• If coal jobs and auto manufacturing are never coming back, she could have won over millennial voters (and scientists, like my neighbor) by talking about the environmental and economic benefits of wind energy, solar power and mass transit.

She could have helped us as Americans see beyond ourselves and come together as a nation for our common good.

Lesson 3: Be yourself.

Reportedly a charming and plain-spoken woman in private, Hillary could have risked speaking the bold, brazen truth in this “wild west” race. If it cost her the election, at least her supporters would have felt more pride in her defeat. At least then, I could have squared my own shoulders and declared: She lost, but she did not fail.

Too often, I felt Clinton was running for president rather than telling me how she would serve. “Make America Great Again” proved to be an irresistible tagline, and she didn’t articulate what she stood for in the face of it.

I supported Hillary, who is 10 years older than I am, for her lifetime of consistent service to women’s rights. I wanted her to play the woman card in 2008 — when instead she got caught explaining her 2002 Senate vote to approve the Iraq war.

Then and now, I wanted her to run as who and what she was: a path-breaking woman who naturally has been a target since her days at Wellesley College. I wanted her to talk about her evolution in the 1960s from a so-called Goldwater girl to a liberal activist. I wanted her, as an attorney, to talk about this president’s potential to appoint two to three justices to the U.S. Supreme Court and about the reality of what life will become — for poor women, for rural women — if women’s reproductive rights get reversed.

Instead, in long discussions with my Bernie Sanders–supporting sons, I came to wonder if Hillary would say anything to get elected.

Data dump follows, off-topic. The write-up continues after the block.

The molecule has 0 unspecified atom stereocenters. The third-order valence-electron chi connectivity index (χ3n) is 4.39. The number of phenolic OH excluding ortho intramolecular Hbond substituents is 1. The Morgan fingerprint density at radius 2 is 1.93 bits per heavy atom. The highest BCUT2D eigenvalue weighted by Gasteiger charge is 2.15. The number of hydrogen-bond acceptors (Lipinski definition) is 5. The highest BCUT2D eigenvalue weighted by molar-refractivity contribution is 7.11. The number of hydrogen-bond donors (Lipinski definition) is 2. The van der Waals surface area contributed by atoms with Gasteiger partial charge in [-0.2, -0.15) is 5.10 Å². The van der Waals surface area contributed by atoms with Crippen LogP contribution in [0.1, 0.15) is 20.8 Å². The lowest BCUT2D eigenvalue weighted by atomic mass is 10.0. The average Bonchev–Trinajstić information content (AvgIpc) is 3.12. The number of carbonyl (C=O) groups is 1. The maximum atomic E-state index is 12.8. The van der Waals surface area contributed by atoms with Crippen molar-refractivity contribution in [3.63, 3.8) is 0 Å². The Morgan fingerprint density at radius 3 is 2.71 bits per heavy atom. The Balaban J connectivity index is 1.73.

And so, the final lesson: Be of service. Action and involvement are the only options left for those of us who believed in a future that did not come to pass. Hillary will go down in history as a courageous woman whose caution overrode her conviction, who — in the face of bigotry and misogyny — consulted her poll numbers and played it way too safe.

Living the daily grind of the working poor

Two years ago, over my husband’s objections, we became a one-vehicle household when I sold my car.

It was a financial decision, in part. I had recently downsized out of management and was earning significantly less. But it was also a lifestyle choice. After years of long-distance commuting, I re-established our household in a bus- and pedestrian-friendly neighborhood where I can walk to work.

Choice is the operative word in that scenario. When I observe that I’m among the few obviously professional workers — and Caucasians — on inner-city buses or trains, I don’t often acknowledge that for me this is a choice. Even the pay cut, though a blow to both my pocketbook and my ego, was made possible through income from rental properties that my family owns.